I’ll Do Anything For You But I Won’t Do That!


Did you take on a leadership position for the right reasons? 

There are many reasons you might put yourself in a position of Leadership. Whatever they are, you may not be willing to be what you need to do.

And that may come at the risk of catastrophic results. 


What Leaders Won’t Do

I’ve always been amazed at what leaders will do for their organizations in my career. So many will spend countless late nights working, endure long and gruelling travel schedules, and even sacrifice their financial resources, all to increase the likelihood, even slightly, that their enterprises will succeed.

Sadly, these efforts often come at the expense of their health, families, and sanity.

The thing that amazes me more than what leaders will do is what they WON’T do: And that is to endure emotional discomfort at work.

Though this may sound innocuous, there is nothing trivial about it. 

This determination to avoid emotional discomfort is the single most costly and surprising Leadership trI’veI’ve witnessed in business during my career.

Let me offer an analogy – Imagine that someone spilled a coffee in the lobby of your building. No one would call the CEO down to clean it up. But when a political or interpersonal mess occurs, there is no one better to clean it up quickly and efficiently, and eliminate the possibility of collateral damage, than the CEO. 

Unlike the janitor, whose job is to clean up spills, many leaders complain about doing this part of their job.

In many cases, they stand back, hope and wait for the problem to go away.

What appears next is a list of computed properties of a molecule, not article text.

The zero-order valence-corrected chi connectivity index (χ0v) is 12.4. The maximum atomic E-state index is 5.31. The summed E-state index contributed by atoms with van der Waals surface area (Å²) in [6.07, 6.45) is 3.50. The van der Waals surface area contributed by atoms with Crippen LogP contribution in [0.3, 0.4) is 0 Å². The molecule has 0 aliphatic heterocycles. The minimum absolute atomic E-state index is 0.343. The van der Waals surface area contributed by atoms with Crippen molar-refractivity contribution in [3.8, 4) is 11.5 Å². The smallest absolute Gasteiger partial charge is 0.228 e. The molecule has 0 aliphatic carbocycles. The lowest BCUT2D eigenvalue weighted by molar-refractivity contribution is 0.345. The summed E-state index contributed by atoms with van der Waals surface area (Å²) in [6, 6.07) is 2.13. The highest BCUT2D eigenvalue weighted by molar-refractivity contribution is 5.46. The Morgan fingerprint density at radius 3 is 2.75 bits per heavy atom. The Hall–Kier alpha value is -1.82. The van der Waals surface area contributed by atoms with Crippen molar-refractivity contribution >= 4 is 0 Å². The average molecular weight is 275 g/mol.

Or for someone else to deal with it.


Why does this happen? 

It happens due to the natural fear of conflict and accountability. But I think some of it is related to a subtle, perhaps subconscious, sense of entitlement among leaders.

Consider the most unfortunate example that I have come across.

I recently partnered with a company of 1,500 employees and a market evaluation of $1B struggling with rapid growth as they grew from a high-impact team into an Enterprise. As the company developed, the ties that made them high-performing became so stretched its goals and objectives were frustrated. Employees lost trust and confidence in Leadership, and they became disconnected from the mission and objectives. 

Critically, they faced these issues while undergoing an expansion that would grow its size by 30-50%. While Leadership was 90%  certain that the expansion project would be on time, on budget and successful, employees were 75% sure this would fail. 

When I reported what I saw back to the client, the CEO angrily asked: “Why is this a problem? I Am The CEO. If I want it fixed, I’d say so!”

When surveyed, the employees identified low leadership competencies, a poor leadership culture, and gaps in supervisory leadership skills. Yet the CEO wanted it fixed by fiat, chose not to accept responsibility, and actively blamed confused managers for the problem. 

I’ve seen many reasonable people who work close to the top of those organizations and avoid uncomfortable situations.

Do they believe they have a right to avoid unpleasant tasks?

Do they feel that they can delegate or abdicate the roles they do not enjoy?

A healthy organization is one where leaders seek out discomfort and enter danger whenever they can, knowing they can accomplish three things:

    1. To set an example for others to do the same.
    2. To improve their level” of “comfort with discomfort.
    3. Most importantly, they’ll reduce the impact of the organization’s problems.

Organizations led by those who embrace discomfort will have the advantage.

Based on my work with Leaders from the Corporate, Nonprofit and Public sectors, these theories and models apply to anyone interested in Teamwork, Building Better Leaders, Leading Healthier Organizations and Achieving Remarkable Results. 

I sincerely hope it helps your team overcome any messy organizational issues, whatever the case may be. Your team can achieve more than any one individual member could ever imagine doing alone.


That, after all, is the real power of a Healthy Organization.

Remember, Leadership is a choice, not a position so enjoy the read and the journey.